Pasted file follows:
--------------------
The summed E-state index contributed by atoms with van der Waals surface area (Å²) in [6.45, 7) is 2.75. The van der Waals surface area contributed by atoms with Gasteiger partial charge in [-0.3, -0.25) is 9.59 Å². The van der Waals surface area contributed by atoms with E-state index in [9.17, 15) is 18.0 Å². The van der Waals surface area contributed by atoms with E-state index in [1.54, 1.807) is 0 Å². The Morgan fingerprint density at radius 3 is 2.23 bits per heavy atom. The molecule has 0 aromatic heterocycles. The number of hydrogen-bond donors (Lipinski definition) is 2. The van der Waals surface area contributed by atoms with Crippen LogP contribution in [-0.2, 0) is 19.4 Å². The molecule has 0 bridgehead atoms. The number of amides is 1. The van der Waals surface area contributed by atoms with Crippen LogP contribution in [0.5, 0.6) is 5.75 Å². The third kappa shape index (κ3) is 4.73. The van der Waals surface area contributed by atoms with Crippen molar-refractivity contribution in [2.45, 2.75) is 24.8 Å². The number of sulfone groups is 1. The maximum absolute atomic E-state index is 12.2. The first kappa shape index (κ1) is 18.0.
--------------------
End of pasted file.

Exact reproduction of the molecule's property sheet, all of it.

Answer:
The summed E-state index contributed by atoms with van der Waals surface area (Å²) in [6.45, 7) is 2.75. The van der Waals surface area contributed by atoms with Gasteiger partial charge in [-0.3, -0.25) is 9.59 Å². The van der Waals surface area contributed by atoms with E-state index in [9.17, 15) is 18.0 Å². The van der Waals surface area contributed by atoms with E-state index in [1.54, 1.807) is 0 Å². The Morgan fingerprint density at radius 3 is 2.23 bits per heavy atom. The molecule has 0 aromatic heterocycles. The number of hydrogen-bond donors (Lipinski definition) is 2. The van der Waals surface area contributed by atoms with Crippen LogP contribution in [-0.2, 0) is 19.4 Å². The molecule has 0 bridgehead atoms. The number of amides is 1. The van der Waals surface area contributed by atoms with Crippen LogP contribution in [0.5, 0.6) is 5.75 Å². The third kappa shape index (κ3) is 4.73. The van der Waals surface area contributed by atoms with Crippen molar-refractivity contribution in [2.45, 2.75) is 24.8 Å². The number of sulfone groups is 1. The maximum absolute atomic E-state index is 12.2. The first kappa shape index (κ1) is 18.0.